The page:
Rainbow headphones

Ask the Audience: Food Podcasts

Last week, I was invited to join a friend at a live recording event for the Radio Cherry Bombe tour, The Future of Food.

Radio Cherry Bombe is a podcast featuring interviews with “the coolest, most creative women in the world of food.” Kerry Diamond, co-founder and editorial director of the Cherry Bombe magazine interviews all sorts of amazing women in the food scene from chefs to writers and more. I got to watch and listen as Kerry interviewed some amazing women in the food scene here in Portland. It was SO inspiring to hear them talk about where the food industry is going in terms of kitchens, travel, seaweed (!), and building community.

Radio Cherry Bombe is just one of a whole bunch of shows on the Heritage Radio Network, which is FULL of podcasts and shows such as All in the Industry, The Grape Nation, and A Taste of the Past. I *just* discovered this and I don’t know how I’m ever going to listen to anything else.

[Just kidding, I will always have space in my listening schedule for That’s So Retrograde.]

I got so excited about finding this podcast, that I asked my friends on Facebook (which includes a LOT of people in the food & restaurant business!) for recommendations. Here’s that short list.

What would you add?

The Racist Sandwich Podcast

This one is on the top of my list of the next to check out. From their website:

“The Racist Sandwich podcast serves up a perspective that you don’t hear often: that both food and the ways we consume, create, and interpret it can be political. From discussions about racism in food photography to interviews with chefs of color about their experiences in the restaurant world, hosts Soleil Ho and Zahir Janmohamed hash out a diverse range of topics with humor, grace, and very little pretension.”

Smart Mouth

“Our favorite people, their favorite foods.”

I love the simplicity of just interviewing every day people about their favorite foods. I’d probably talk [separately] about tacos, seaweed salad, oysters, and peanut butter.

House of Carbs

According to my friend that recommended this one, “it’s a bit more restaurant-focused than cooking-focused, but they do talk a lot of food trends and there are some really great restauranteurs that they interview.”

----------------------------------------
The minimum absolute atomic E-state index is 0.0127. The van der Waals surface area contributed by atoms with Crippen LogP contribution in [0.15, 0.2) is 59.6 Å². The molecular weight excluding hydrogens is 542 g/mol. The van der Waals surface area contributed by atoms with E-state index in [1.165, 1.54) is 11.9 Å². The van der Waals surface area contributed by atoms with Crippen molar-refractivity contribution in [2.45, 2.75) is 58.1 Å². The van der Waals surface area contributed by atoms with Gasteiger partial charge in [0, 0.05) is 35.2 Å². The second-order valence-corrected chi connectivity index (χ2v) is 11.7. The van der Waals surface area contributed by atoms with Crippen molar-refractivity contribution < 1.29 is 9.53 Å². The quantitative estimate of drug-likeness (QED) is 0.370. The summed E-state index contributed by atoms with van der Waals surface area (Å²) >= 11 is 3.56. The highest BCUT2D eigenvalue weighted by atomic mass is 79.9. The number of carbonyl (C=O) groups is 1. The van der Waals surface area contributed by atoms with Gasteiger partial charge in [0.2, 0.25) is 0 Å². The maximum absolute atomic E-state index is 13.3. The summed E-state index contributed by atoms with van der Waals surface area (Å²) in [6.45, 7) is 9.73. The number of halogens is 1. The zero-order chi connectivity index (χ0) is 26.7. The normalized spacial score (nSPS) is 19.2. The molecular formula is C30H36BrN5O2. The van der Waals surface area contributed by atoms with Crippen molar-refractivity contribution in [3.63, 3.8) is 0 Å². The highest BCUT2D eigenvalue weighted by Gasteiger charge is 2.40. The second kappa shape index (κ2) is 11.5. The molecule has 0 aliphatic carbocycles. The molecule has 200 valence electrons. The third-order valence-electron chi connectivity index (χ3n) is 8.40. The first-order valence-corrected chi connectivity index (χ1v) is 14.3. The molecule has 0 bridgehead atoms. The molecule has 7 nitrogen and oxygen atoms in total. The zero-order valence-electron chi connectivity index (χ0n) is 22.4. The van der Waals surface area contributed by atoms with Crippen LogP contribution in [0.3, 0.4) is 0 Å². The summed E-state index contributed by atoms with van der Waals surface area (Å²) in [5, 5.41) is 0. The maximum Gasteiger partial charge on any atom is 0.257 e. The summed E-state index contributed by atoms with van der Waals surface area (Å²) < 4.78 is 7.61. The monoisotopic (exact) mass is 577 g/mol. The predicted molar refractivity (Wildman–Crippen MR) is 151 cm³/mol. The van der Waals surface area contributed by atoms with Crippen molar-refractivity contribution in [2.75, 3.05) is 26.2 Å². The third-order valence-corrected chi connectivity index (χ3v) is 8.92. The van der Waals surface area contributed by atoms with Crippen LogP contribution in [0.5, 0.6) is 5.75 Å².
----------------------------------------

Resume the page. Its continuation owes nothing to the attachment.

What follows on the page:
Starving for Attention

Hosted by Richard Blais from Top Chef, this is “an entertaining, behind-the-scenes look at the world of food,” with interviews “including restaurateurs, television hosts, famous chefs, producers of your favorite cooking and competition shows and more.”

Sounds good to me!

Eater Upsell

Eater’s flagship podcast, covering food news, restaurant culture, and industry trends.

Right at the Fork

This one is definitely Portland-focused, which works out great since I live here :)

Interviews with taste-makers and food folks in the scene here, talking about our own food and beverage culture, which, is one of the more influential reasons that I moved to Portland in the first place (almost 8 years ago).

Food Stuff

Stories about the history and backgrounds of the foods we love today.

Road trip

Looks like I have a lot of listening to do! Road trip, anyone?

Portland Timbers

On Soccer & Persistence

I went to my second ever Timbers match tonight and took away a few little lessons as I watched. The first thing I learned/realized is that I don’t need alcohol to enjoy a sporting event. I mean, duh, but also, that’s just always been part of the tradition for me, so I never even think about it and grab a beer as soon as I walk in. Since I’m #dryJune-ing it for another 24 days, I skipped the beer line and got a lemonade instead ($7 for a lemon, ice, water, and sugar? BRILLIANT. Excuse me while I switch careers, because hello $$).

More on my initial reactions on a dry month another day — because don’t worry, I’m having them.

The other thing I took away from watching this match was the idea that for 90-minutes, both teams play a whole bunch of defense amounting to what ends up a pretty low-scoring game. And yet, they persist and persist and persist. Sean pointed out that soccer is a perfect example of staying with something despite “failure,” as these players, through the course of the game, are going to likely take — and miss — a lot more shots than they’ll make. I mean, ideally, that’s not the case, but it’s a game of defense, strategy, and some really technical legwork. They miss more than they don’t, but it REALLY counts when they make it.

I’ve been thinking a lot about failure lately, about setbacks and what we do with them. In fact, I’m working on some kind of book or guide on getting over and through these. Right now, it’s in the research phase. Mostly observation, where I’m seeing these little learning moments in every day life and considering how worth it it truly is to continue to persist, even when someone’s (or something) is focused intently on blocking us, even when it means running a long way over and over, and especially when it means accepting the assistance of your team around you.

Oh! And the Timbers won! #RCTID